Written by John Levy Masuli

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A few kilometers away from Baguio town, the city lights drip through twisty roads into bonfires, where gin tiptoes from hands, and the first tagay goes to the gods. It was in this intimate setting that I first witnessed Jake Espiritu’s light works dance with Jethro Sandico’s music. This was in Jake’s backyard, nestled in a steep roadside in Marcos Highway, among pine trees. The bonfire sizzled as strange projected patterns latched themselves into the dark foliage while electronic beats shyly pulsate from a small set of speakers. Witnessing algorithmic luminous lines drawn on a canvass of leaves and darkness beside a hearty bonfire is, to say the least, sure to warm the soul.

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First played for close friends and acquaintances, Sandico and Espiritu’s shows (if you could call it that) eventually culminated in a public event at the La Casa Adela in Upper Abanao Street, featuring music, art and dance. Now Algoritmo has two shows under its belt, both of which transpired at the newly-revived Baguio Garden Theater. I was invited to perform for the first show.

“We wish to simply showcase what we do using modern tools, while utilizing traditional methods,” Sandico said in an online interview. He expressed interest in developing this concept through Algoritmo, an audiovisual art and dance performance event, organized by a group of young Baguio artists from various affiliations.

“We view the equipment that we have today as just another set of tools that we could use to convey our message, our emotions.”

This dialectic between the traditional and the  contemporary evokes the ‘hybrid’ in what have been previously explored in the bizarre theatrics of the likes of Rene Aquitaňa and Roberto Villanueva, to the indie films of Kidlat Tahimik and other members Baguio art canon. But Algoritmo is made up of a younger group, digital natives who have thought that the divide between tradition and technology is less of a temporal but formal one, if not totally illusory.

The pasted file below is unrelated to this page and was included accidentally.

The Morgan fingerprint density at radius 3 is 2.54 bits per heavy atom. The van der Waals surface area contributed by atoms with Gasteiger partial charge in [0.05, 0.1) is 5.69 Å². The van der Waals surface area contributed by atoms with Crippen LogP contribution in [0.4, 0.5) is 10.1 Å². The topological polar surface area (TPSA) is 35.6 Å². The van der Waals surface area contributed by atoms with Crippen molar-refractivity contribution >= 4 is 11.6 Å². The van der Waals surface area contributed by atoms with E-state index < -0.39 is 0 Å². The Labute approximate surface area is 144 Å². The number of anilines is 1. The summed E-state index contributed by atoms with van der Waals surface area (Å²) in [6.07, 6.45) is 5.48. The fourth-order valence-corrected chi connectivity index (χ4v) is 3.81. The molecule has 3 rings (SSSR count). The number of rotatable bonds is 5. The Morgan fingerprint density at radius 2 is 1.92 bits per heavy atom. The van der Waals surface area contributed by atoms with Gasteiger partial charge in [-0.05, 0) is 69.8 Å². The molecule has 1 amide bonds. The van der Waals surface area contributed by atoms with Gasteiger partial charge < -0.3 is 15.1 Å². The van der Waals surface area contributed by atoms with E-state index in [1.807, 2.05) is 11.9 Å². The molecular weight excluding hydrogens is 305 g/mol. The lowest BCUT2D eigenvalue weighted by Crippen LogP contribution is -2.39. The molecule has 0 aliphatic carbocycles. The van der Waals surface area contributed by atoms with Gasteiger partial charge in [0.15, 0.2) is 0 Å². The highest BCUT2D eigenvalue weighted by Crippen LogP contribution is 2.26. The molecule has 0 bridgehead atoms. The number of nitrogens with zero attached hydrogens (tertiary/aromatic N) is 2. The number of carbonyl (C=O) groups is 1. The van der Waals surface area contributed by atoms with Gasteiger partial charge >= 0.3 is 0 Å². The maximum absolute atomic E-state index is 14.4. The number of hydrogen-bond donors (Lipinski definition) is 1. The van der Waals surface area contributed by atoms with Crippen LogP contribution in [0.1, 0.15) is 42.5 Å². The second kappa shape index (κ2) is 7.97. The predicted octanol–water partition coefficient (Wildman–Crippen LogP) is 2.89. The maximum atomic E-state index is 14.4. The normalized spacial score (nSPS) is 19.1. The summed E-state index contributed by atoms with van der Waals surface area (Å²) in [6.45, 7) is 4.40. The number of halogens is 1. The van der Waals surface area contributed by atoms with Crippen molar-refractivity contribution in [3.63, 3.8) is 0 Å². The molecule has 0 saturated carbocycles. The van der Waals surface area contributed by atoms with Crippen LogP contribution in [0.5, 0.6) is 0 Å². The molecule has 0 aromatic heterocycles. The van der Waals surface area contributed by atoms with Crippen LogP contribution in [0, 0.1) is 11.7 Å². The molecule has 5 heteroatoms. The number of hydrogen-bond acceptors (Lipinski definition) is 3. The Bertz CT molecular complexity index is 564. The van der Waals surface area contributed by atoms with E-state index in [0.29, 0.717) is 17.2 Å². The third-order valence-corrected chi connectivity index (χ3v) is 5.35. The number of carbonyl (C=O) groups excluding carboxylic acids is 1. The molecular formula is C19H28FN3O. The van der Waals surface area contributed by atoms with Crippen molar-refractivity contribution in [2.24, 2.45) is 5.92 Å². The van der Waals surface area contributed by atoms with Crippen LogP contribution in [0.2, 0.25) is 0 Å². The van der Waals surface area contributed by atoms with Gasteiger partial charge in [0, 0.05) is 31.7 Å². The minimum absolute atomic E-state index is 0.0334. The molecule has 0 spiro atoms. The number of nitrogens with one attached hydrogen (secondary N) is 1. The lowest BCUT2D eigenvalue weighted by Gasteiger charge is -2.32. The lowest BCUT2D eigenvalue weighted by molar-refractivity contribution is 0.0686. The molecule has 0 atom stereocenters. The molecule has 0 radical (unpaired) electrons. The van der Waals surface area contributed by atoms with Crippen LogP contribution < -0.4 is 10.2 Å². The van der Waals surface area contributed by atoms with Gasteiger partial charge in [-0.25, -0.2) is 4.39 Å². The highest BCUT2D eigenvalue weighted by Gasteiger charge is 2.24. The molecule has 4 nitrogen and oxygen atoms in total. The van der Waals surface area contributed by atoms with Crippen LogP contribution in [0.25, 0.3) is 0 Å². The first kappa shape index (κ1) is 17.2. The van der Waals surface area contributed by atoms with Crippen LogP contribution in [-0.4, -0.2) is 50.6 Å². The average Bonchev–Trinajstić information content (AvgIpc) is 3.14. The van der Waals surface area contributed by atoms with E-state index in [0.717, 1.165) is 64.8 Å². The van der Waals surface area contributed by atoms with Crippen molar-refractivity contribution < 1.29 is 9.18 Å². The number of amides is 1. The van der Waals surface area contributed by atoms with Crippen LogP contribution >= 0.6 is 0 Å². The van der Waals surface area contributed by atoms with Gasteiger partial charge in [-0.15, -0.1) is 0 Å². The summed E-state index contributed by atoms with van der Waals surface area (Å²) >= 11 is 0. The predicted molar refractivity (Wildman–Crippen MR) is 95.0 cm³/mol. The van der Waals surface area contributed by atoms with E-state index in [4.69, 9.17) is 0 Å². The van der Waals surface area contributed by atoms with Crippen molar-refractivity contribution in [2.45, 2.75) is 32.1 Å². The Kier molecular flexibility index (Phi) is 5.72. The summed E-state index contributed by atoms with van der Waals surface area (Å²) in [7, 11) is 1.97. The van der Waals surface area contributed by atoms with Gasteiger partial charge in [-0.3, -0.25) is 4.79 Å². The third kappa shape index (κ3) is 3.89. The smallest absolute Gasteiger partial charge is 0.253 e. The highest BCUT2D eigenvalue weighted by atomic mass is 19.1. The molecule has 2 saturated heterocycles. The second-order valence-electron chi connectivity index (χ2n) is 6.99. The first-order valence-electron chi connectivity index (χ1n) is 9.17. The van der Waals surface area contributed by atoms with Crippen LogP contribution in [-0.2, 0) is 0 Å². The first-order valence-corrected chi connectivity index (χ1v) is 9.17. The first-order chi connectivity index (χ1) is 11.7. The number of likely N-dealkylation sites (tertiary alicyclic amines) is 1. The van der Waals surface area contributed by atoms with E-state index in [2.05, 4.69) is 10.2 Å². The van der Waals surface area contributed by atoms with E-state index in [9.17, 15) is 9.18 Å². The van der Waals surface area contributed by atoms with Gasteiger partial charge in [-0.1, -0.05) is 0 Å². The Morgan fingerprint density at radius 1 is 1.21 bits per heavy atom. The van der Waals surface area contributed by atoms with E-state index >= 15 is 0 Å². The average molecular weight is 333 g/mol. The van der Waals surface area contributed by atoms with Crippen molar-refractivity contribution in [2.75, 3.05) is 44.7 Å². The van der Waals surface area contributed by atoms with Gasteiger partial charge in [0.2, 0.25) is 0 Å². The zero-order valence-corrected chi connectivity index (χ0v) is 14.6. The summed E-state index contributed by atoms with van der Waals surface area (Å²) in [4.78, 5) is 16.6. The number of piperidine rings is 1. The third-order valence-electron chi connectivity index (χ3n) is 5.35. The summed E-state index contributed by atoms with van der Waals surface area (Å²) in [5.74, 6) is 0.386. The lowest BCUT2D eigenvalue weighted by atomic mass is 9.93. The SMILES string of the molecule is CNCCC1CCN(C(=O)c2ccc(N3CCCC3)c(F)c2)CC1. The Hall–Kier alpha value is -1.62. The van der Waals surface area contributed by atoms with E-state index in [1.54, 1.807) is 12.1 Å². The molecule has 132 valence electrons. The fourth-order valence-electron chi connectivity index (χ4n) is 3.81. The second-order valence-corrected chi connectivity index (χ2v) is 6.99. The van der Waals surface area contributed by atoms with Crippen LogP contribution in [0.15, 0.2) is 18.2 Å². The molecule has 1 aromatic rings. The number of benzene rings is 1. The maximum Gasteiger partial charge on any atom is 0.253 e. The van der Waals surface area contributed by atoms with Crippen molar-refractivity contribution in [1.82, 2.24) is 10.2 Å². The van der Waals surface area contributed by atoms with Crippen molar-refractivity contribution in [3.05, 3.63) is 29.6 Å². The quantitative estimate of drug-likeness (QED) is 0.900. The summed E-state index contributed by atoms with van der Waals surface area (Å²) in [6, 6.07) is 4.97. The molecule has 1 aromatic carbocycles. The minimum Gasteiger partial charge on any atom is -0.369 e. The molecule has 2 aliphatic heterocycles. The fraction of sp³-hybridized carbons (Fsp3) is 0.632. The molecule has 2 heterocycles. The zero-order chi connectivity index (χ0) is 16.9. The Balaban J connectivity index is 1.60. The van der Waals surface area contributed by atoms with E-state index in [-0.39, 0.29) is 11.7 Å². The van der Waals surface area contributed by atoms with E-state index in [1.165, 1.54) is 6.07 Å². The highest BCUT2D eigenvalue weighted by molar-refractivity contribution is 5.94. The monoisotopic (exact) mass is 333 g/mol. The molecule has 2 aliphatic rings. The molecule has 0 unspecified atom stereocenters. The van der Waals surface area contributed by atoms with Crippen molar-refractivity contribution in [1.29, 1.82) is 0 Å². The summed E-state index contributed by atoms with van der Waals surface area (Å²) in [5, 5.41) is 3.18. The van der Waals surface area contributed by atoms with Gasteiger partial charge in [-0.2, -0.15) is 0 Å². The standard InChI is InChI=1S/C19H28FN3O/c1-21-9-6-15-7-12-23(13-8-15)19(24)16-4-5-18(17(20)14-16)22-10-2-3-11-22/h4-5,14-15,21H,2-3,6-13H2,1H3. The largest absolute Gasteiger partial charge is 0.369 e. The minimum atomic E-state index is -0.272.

Jethro added, “When we were conceptualizing this show, the mission was to mainly showcase illustrators and musicians who are involved in electronic music production. But then it grew a bit bigger than expected, so we threw in some dance, videography, photography, graphic art and animation to create a broader experience.”

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Espiritu’s live drawing, the choreography of Maicah Hipolito and Yuri Noefe brought life to the Garden Theater. Photos by Sela Gonzales, Ja Turla, Troy Esperanza, and projections by Gaea Claver provided eye candies, while Samuel Fianza aka Statua, Mac Mina (Beyond Constellation) and Sandico’s shattering sounds filled the crevices with vibrations. The audience were free to bring saunter around the building, listen, chat, jam or just hang out. One could almost smell the gin or tapey being leisurely passed around. It is more of a kickback than a proper formal scene.

But the event seems to be more concerned with a sense of rootedness. Sandico added, “we are always looking for ways to improve things but our fundamentals will always be vital to our growth. Most of the fundamentals that we have established don’t need any revisions at all. It is the approach to creating that changes from era to era.” It is not wonder that the despite their apparent fascination with the potentials of technology, the scene thrives not in a huge organized ‘scene’ but in more intimate settings.

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Algoritmo’s emphasis on technology seems to aim to highlight this generation’s nativeness to technology. But its intimate embeddedness to Baguio culture and everyday life, with its current urban verve and bonfires, and the heart of a passionate local community of creatives is what seems to be of the more profound interest in this endeavor.

There is much too be excited about in Baguio today, and they are in the quietest of corners.

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